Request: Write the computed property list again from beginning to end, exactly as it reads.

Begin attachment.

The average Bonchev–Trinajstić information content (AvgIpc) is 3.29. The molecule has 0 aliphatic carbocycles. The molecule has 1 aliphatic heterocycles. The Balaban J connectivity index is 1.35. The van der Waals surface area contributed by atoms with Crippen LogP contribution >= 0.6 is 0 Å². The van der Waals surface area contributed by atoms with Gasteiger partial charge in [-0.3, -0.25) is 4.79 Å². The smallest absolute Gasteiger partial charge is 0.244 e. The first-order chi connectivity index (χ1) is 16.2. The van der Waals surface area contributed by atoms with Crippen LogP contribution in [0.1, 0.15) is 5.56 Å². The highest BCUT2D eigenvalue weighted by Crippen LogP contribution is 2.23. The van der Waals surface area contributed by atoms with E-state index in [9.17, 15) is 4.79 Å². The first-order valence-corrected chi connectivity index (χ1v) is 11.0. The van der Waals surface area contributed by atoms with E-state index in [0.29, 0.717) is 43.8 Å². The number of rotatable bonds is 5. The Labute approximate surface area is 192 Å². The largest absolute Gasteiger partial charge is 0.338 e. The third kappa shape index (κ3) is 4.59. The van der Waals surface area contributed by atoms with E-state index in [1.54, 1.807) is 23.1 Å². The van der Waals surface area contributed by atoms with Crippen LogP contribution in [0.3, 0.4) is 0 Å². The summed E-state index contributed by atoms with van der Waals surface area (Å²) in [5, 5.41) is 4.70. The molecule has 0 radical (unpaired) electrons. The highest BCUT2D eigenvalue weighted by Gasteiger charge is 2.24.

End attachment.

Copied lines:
The average Bonchev–Trinajstić information content (AvgIpc) is 3.29. The molecule has 0 aliphatic carbocycles. The molecule has 1 aliphatic heterocycles. The Balaban J connectivity index is 1.35. The van der Waals surface area contributed by atoms with Crippen LogP contribution >= 0.6 is 0 Å². The van der Waals surface area contributed by atoms with Gasteiger partial charge in [-0.3, -0.25) is 4.79 Å². The smallest absolute Gasteiger partial charge is 0.244 e. The first-order chi connectivity index (χ1) is 16.2. The van der Waals surface area contributed by atoms with Crippen LogP contribution in [0.1, 0.15) is 5.56 Å². The highest BCUT2D eigenvalue weighted by Crippen LogP contribution is 2.23. The van der Waals surface area contributed by atoms with E-state index in [9.17, 15) is 4.79 Å². The first-order valence-corrected chi connectivity index (χ1v) is 11.0. The van der Waals surface area contributed by atoms with E-state index in [0.29, 0.717) is 43.8 Å². The number of rotatable bonds is 5. The Labute approximate surface area is 192 Å². The largest absolute Gasteiger partial charge is 0.338 e. The third kappa shape index (κ3) is 4.59. The van der Waals surface area contributed by atoms with E-state index in [1.54, 1.807) is 23.1 Å². The van der Waals surface area contributed by atoms with Crippen LogP contribution in [0.3, 0.4) is 0 Å². The summed E-state index contributed by atoms with van der Waals surface area (Å²) in [5, 5.41) is 4.70. The molecule has 0 radical (unpaired) electrons. The highest BCUT2D eigenvalue weighted by Gasteiger charge is 2.24.